Send to

Choose Destination
Proc Natl Acad Sci U S A. 2001 Dec 18;98(26):15342-7. Epub 2001 Dec 11.

Calmodulin priming: nuclear translocation of a calmodulin complex and the memory of prior neuronal activity.

Author information

Department of Molecular and Cellular Physiology, Stanford University School of Medicine, Stanford, CA 94305, USA.

Erratum in

  • Proc Natl Acad Sci U S A 2002 Mar 19;99(6):4132-3.


The neuronal nucleus plays a vital role in information processing, but whether it supports computational functions such as paired-pulse facilitation, comparable to synapses, is unclear. Ca(2+)-dependent movement of calmodulin (CaM) to the nucleus is highly responsive to Ca(2+) entry through L-type channels and promotes activation of the transcription factor CREB (cAMP-responsive element binding protein) through phosphorylation by CaM-sensitive kinases. We characterized key features of this CaM translocation and its possible role in facilitation of nuclear signaling. Nuclear CaM was elevated within 15 s of stimulus onset, preceding the first signs of CREB phosphorylation in hippocampal pyramidal neurons. Depolarization-induced elevation of nuclear CaM also was observed in cerebellar granule cells, neocortical neurons, and dentate gyrus granule cells. Nuclear translocation of CaM was not blocked by disruption of actin filaments or microtubules, or by emptying endoplasmic reticulum Ca(2+) stores with thapsigargin. Translocation of fluorescently tagged CaM was prevented by fusing it with the Ca(2+)/CaM binding peptide M13, suggesting that nuclear CaM accumulation depends on association with endogenous Ca(2+)/CaM binding proteins. To determine whether increased nuclear [CaM] might influence subsequent nuclear signal processing, we compared responses to two consecutive depolarizing stimuli. After a weak "priming" stimulus that caused CaM translocation, CREB phosphorylation caused by a subsequent stimulus was significantly faster, more sensitive to Ca(2+) elevation, and less specifically dependent on Ca(2+) influx through L-type channels. CaM translocation not only supports rapid signaling to the nucleus, but also could provide a "memory" for facilitatory effects of repeated neural activity, seen in altered phosphorylated CREB dynamics and Ca(2+) channel dependence.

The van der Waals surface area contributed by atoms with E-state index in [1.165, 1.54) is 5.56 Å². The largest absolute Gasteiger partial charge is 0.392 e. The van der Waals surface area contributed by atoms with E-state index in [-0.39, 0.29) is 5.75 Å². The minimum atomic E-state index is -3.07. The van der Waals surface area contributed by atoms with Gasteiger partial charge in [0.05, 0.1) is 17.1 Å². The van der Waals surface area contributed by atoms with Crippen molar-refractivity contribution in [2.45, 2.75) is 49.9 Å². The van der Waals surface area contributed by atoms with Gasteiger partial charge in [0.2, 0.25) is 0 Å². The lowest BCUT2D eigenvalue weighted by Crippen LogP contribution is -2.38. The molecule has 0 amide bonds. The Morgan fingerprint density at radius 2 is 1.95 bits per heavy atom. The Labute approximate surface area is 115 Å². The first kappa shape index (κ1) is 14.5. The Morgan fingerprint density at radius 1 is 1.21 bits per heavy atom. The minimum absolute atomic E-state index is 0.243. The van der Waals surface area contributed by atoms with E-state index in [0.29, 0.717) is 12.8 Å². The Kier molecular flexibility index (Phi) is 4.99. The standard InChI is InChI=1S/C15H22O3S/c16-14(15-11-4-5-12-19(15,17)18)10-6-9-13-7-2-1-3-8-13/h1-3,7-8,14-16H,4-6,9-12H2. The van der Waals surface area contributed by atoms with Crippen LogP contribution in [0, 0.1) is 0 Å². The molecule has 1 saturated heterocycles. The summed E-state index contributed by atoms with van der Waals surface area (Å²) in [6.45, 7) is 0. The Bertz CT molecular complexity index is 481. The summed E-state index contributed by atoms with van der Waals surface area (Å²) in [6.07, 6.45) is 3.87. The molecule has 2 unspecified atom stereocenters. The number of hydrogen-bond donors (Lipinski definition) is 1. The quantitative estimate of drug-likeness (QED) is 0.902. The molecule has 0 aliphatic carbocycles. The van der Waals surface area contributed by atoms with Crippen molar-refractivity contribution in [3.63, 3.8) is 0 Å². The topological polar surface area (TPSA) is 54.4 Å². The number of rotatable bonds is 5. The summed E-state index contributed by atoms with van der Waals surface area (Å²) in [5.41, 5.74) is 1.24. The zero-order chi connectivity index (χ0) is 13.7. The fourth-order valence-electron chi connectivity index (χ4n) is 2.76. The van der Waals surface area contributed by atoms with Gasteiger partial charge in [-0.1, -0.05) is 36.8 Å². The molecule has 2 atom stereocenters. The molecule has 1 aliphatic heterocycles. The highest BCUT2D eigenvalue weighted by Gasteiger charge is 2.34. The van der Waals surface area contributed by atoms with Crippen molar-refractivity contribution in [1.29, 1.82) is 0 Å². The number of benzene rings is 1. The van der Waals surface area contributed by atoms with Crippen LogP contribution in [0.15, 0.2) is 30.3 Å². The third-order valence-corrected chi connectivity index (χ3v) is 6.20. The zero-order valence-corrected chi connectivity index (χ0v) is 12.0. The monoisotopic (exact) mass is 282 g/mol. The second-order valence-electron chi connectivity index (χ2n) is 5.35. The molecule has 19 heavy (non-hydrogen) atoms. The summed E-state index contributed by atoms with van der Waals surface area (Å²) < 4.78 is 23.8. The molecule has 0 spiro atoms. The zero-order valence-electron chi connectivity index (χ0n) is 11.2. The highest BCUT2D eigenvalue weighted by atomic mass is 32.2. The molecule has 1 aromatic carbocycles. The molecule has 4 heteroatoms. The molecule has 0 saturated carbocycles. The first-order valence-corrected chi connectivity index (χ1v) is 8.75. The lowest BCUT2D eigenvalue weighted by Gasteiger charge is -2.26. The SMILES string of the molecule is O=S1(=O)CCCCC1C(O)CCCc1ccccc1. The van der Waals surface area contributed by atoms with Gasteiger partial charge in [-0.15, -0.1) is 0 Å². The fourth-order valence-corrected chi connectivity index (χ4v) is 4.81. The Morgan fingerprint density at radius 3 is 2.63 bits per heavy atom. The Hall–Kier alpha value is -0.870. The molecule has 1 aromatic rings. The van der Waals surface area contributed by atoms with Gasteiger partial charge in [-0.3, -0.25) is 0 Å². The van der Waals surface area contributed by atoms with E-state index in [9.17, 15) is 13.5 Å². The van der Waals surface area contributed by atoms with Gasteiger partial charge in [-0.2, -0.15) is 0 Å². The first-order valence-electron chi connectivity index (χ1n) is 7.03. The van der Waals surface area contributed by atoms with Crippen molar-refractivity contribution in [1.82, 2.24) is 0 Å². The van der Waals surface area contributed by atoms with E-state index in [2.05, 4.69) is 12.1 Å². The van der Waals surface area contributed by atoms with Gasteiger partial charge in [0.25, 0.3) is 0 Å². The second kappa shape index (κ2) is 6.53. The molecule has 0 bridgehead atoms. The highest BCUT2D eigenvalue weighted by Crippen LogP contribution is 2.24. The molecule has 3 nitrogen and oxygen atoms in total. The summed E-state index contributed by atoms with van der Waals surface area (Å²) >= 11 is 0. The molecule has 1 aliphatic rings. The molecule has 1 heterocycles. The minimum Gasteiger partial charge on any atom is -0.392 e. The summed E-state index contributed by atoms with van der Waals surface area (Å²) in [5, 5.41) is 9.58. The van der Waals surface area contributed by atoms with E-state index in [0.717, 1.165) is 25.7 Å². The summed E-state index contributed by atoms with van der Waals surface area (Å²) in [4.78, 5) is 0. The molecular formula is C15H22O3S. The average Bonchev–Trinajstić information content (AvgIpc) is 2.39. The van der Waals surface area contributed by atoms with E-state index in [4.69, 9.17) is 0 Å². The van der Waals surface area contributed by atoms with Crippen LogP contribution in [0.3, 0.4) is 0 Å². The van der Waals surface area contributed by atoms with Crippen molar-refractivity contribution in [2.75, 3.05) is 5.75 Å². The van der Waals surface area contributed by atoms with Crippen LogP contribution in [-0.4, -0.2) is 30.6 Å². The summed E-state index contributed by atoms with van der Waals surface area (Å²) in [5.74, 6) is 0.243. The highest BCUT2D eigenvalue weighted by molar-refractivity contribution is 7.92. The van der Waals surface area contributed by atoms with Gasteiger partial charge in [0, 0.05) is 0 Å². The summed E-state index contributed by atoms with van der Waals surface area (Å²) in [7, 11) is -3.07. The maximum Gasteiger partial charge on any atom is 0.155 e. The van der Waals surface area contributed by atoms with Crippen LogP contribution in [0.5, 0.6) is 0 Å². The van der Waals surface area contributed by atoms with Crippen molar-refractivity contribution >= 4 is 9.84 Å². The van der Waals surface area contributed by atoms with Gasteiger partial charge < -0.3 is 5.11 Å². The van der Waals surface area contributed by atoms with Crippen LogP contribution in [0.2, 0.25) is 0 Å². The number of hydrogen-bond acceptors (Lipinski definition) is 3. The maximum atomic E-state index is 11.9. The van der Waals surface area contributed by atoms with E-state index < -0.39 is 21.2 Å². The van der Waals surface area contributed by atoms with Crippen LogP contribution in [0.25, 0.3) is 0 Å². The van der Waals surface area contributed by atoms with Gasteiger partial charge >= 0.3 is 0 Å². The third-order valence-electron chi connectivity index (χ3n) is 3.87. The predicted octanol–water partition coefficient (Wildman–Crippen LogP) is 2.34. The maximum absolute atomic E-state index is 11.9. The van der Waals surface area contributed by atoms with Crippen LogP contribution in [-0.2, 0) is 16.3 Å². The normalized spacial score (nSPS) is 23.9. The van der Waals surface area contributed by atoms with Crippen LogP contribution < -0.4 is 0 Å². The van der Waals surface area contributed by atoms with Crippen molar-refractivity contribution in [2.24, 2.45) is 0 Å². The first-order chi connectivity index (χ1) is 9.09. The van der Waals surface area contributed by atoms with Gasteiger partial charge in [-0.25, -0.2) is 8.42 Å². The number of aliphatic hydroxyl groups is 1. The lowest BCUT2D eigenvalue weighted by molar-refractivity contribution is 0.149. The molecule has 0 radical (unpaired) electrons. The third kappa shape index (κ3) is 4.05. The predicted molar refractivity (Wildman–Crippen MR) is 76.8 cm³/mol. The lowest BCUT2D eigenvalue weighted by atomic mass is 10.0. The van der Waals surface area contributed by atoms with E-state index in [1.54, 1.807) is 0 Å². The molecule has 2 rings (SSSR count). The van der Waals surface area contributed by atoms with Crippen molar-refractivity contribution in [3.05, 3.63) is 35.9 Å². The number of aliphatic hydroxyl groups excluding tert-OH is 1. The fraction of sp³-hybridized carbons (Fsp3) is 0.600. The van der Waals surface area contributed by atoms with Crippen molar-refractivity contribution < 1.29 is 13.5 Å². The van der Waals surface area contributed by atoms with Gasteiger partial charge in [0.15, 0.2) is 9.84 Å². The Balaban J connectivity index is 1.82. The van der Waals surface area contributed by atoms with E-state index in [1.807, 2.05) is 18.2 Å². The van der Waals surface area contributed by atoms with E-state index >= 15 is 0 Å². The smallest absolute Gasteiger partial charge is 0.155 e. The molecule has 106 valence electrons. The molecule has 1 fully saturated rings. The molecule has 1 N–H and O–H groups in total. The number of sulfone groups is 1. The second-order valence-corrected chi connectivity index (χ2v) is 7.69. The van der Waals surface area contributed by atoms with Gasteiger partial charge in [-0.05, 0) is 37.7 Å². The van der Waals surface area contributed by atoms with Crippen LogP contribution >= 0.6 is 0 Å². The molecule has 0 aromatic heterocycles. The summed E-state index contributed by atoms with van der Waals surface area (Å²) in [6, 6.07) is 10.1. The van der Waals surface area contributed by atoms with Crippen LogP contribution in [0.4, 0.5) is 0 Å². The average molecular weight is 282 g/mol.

[Indexed for MEDLINE]
Free PMC Article

Supplemental Content

Full text links

Icon for HighWire Icon for PubMed Central
Loading ...
Support Center